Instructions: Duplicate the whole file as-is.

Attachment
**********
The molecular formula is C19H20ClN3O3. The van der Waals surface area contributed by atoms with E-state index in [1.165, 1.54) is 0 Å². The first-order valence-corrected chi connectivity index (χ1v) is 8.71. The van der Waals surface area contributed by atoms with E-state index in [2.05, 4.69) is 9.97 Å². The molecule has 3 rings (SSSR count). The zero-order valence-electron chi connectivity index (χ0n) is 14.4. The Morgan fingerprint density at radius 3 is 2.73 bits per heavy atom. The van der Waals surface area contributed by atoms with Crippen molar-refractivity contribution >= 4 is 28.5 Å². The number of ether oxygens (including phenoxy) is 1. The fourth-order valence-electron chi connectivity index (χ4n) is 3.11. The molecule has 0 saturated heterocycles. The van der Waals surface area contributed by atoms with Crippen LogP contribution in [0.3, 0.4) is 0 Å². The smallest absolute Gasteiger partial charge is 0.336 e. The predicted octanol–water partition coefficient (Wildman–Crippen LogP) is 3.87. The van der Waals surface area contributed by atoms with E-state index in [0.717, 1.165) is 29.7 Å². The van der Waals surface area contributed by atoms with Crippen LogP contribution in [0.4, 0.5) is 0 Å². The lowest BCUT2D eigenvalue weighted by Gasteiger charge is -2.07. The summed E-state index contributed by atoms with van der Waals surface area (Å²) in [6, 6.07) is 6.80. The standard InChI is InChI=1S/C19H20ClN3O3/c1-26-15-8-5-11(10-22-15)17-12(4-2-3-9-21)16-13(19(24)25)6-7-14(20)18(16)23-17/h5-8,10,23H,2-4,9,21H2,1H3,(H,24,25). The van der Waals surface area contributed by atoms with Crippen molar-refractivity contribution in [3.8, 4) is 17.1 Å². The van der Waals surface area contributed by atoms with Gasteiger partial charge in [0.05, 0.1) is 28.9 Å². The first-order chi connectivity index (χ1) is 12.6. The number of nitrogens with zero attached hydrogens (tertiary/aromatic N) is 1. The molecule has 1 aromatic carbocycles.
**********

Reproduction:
The molecular formula is C19H20ClN3O3. The van der Waals surface area contributed by atoms with E-state index in [1.165, 1.54) is 0 Å². The first-order valence-corrected chi connectivity index (χ1v) is 8.71. The van der Waals surface area contributed by atoms with E-state index in [2.05, 4.69) is 9.97 Å². The molecule has 3 rings (SSSR count). The zero-order valence-electron chi connectivity index (χ0n) is 14.4. The Morgan fingerprint density at radius 3 is 2.73 bits per heavy atom. The van der Waals surface area contributed by atoms with Crippen molar-refractivity contribution >= 4 is 28.5 Å². The number of ether oxygens (including phenoxy) is 1. The fourth-order valence-electron chi connectivity index (χ4n) is 3.11. The molecule has 0 saturated heterocycles. The van der Waals surface area contributed by atoms with Crippen LogP contribution in [0.3, 0.4) is 0 Å². The smallest absolute Gasteiger partial charge is 0.336 e. The predicted octanol–water partition coefficient (Wildman–Crippen LogP) is 3.87. The van der Waals surface area contributed by atoms with E-state index in [0.717, 1.165) is 29.7 Å². The van der Waals surface area contributed by atoms with Crippen LogP contribution in [0.4, 0.5) is 0 Å². The lowest BCUT2D eigenvalue weighted by Gasteiger charge is -2.07. The summed E-state index contributed by atoms with van der Waals surface area (Å²) in [6, 6.07) is 6.80. The standard InChI is InChI=1S/C19H20ClN3O3/c1-26-15-8-5-11(10-22-15)17-12(4-2-3-9-21)16-13(19(24)25)6-7-14(20)18(16)23-17/h5-8,10,23H,2-4,9,21H2,1H3,(H,24,25). The van der Waals surface area contributed by atoms with Crippen molar-refractivity contribution in [3.8, 4) is 17.1 Å². The van der Waals surface area contributed by atoms with Gasteiger partial charge in [0.05, 0.1) is 28.9 Å². The first-order chi connectivity index (χ1) is 12.6. The number of nitrogens with zero attached hydrogens (tertiary/aromatic N) is 1. The molecule has 1 aromatic carbocycles.